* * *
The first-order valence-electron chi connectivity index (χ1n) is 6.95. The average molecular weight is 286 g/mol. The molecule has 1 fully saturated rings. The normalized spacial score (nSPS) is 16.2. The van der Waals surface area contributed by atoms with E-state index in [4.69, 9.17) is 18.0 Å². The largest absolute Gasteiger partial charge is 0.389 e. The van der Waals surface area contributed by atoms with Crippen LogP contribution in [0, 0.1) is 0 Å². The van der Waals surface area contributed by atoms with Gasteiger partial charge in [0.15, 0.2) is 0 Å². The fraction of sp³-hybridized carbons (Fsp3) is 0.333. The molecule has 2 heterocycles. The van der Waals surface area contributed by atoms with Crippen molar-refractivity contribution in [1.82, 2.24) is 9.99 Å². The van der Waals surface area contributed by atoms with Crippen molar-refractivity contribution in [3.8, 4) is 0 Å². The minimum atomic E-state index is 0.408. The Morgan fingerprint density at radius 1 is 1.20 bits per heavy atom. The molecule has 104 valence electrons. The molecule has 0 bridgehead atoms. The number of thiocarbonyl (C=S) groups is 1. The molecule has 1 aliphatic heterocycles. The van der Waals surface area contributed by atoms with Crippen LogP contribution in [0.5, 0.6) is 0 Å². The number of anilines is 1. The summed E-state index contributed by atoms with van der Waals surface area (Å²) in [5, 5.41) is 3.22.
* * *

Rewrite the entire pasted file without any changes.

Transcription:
The first-order valence-electron chi connectivity index (χ1n) is 6.95. The average molecular weight is 286 g/mol. The molecule has 1 fully saturated rings. The normalized spacial score (nSPS) is 16.2. The van der Waals surface area contributed by atoms with E-state index in [4.69, 9.17) is 18.0 Å². The largest absolute Gasteiger partial charge is 0.389 e. The van der Waals surface area contributed by atoms with Crippen LogP contribution in [0, 0.1) is 0 Å². The van der Waals surface area contributed by atoms with Gasteiger partial charge in [0.15, 0.2) is 0 Å². The fraction of sp³-hybridized carbons (Fsp3) is 0.333. The molecule has 2 heterocycles. The van der Waals surface area contributed by atoms with Crippen molar-refractivity contribution in [1.82, 2.24) is 9.99 Å². The van der Waals surface area contributed by atoms with Crippen molar-refractivity contribution in [3.8, 4) is 0 Å². The minimum atomic E-state index is 0.408. The Morgan fingerprint density at radius 1 is 1.20 bits per heavy atom. The molecule has 104 valence electrons. The molecule has 0 bridgehead atoms. The number of thiocarbonyl (C=S) groups is 1. The molecule has 1 aliphatic heterocycles. The van der Waals surface area contributed by atoms with Crippen LogP contribution in [0.5, 0.6) is 0 Å². The number of anilines is 1. The summed E-state index contributed by atoms with van der Waals surface area (Å²) in [5, 5.41) is 3.22.